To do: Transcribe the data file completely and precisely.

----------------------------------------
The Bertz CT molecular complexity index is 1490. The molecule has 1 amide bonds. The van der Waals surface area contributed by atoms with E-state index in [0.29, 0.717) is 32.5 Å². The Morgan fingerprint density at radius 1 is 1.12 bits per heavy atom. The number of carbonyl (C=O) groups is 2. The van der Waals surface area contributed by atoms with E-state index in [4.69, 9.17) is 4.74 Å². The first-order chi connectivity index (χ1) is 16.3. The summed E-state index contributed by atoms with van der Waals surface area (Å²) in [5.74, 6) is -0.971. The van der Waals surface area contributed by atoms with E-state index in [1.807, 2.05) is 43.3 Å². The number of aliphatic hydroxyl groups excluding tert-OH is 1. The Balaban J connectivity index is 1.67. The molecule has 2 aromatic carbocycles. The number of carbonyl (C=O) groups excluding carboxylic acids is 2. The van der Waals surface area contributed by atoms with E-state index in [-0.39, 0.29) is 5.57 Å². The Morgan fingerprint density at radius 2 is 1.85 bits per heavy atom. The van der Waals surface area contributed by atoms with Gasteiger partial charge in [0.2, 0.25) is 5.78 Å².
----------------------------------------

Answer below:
The Bertz CT molecular complexity index is 1490. The molecule has 1 amide bonds. The van der Waals surface area contributed by atoms with E-state index in [0.29, 0.717) is 32.5 Å². The Morgan fingerprint density at radius 1 is 1.12 bits per heavy atom. The number of carbonyl (C=O) groups is 2. The van der Waals surface area contributed by atoms with E-state index in [4.69, 9.17) is 4.74 Å². The first-order chi connectivity index (χ1) is 16.3. The summed E-state index contributed by atoms with van der Waals surface area (Å²) in [5.74, 6) is -0.971. The van der Waals surface area contributed by atoms with E-state index in [1.807, 2.05) is 43.3 Å². The number of aliphatic hydroxyl groups excluding tert-OH is 1. The Balaban J connectivity index is 1.67. The molecule has 2 aromatic carbocycles. The number of carbonyl (C=O) groups excluding carboxylic acids is 2. The van der Waals surface area contributed by atoms with E-state index in [-0.39, 0.29) is 5.57 Å². The Morgan fingerprint density at radius 2 is 1.85 bits per heavy atom. The van der Waals surface area contributed by atoms with Gasteiger partial charge in [0.2, 0.25) is 5.78 Å².